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Could the key to Alzheimer 's disease prevention be as simple as eating strawberries?

Alzheimer''s prevention
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(NaturalNews) Two decades of dedicated research has clearly revealed that dementia and specifically the dreaded diagnosis of Alzheimer's disease can be prevented or even halted by making lifestyle modifications toward a natural food diet that excludes processed and refined junk foods as well as following a regular exercise regimen and limiting exposure to personal cosmetics and environmental toxins. While this sounds like a tall order for many, slow but steady progress toward a more natural lifestyle can be beneficial to many individuals who may be headed toward a host of chronic diseases associated with aging including Alzheimer's. An extensive body of research over the past five to ten years has validated certain natural compounds found in fruits and vegetables, specifically the delicious strawberry.

Researchers from the Salk Institute for Biological Studies has found that fisetin, a flavanol found in strawberries, mangoes, cucumber and other fruits and vegetables, may protect the brain against Alzheimer's, dementia and age-related memory loss. Publishing in the journal Aging Cell, scientists were able to show, using experiments on mice that normally develop Alzheimer's symptoms less than a year after birth, that a daily dose of fisetin prevents the progressive memory and learning impairments commonly associated with the disease.

Fisetin from fruits and vegetables calms brain inflammation to prevent Alzheimer's symptoms

Senior staff scientist Dr. Pamela Maher commented, "We had already shown that in normal animals, fisetin can improve memory. What we showed here is that it also can have an effect on animals prone to Alzheimer's."

Interestingly, the researchers determined that fisetin did not alter the formation of amyloid plaques in the brain, accumulations of proteins which are commonly blamed for Alzheimer's disease. The new finding suggests a way to treat Alzheimer's symptoms independent of targeting amyloid plaques.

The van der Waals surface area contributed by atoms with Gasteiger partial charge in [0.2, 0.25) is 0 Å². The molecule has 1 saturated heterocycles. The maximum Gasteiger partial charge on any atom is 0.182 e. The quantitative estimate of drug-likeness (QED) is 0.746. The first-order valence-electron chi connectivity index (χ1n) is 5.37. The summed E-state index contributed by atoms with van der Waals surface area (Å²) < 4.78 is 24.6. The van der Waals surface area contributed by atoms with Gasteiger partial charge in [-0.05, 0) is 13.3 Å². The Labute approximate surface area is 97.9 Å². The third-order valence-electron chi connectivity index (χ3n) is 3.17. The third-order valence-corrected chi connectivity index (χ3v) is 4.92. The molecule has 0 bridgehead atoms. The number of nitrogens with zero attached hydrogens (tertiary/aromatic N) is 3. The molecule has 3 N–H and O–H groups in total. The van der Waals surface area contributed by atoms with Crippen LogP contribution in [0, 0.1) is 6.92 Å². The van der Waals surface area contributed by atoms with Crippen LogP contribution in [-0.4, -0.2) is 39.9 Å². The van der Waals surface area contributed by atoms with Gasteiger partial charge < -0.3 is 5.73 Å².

The study team found that, in the brains of mice genetically modified to develop Alzheimer's, pathways associated with inflammation at the cellular level were activated. But in the brains of fisetin-treated mice, the scientists identified anti-inflammatory molecules that quieted the inflammation. In particular, scientists determined that fisetin affected a protein known as p35 that has been implicated in turning on inflammatory pathways. Dr. Maher noted, "What we realized is that fisetin has a number of properties that we thought might be beneficial when it comes to Alzheimer's. ... Even as the disease would have been progressing, the fisetin was able to continue preventing symptoms."

It is important to note that fisetin was found to help prevent Alzheimer's progression, and no determination was made that the compound can reverse the disease after it has initiated. As with many chronic disease processes, lifestyle modification is a critical component to prevention. Dr. Maher concluded, "It may be that compounds like this that have more than one target are most effective at treating Alzheimer's disease, because it's a complex disease where there are a lot of things going wrong."

Regular consumption of strawberries and cucumbers and other natural fruits and vegetables can provide a sufficient dose of fisetin to help fight inflammation-mediated diseases including Alzheimer's dementia.

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About the author:
John Phillip is a Certified Nutritional Consultant and Health Researcher and Author who writes regularly on the cutting edge use of diet, lifestyle modifications and targeted supplementation to enhance and improve the quality and length of life. John is the author of 'Your Healthy Weight Loss Plan', a comprehensive EBook explaining how to use Diet, Exercise, Mind and Targeted Supplementation to achieve your weight loss goal. Visit My Optimal Health Resource to continue reading the latest health news updates, and to download your copy of 'Your Healthy Weight Loss Plan'.

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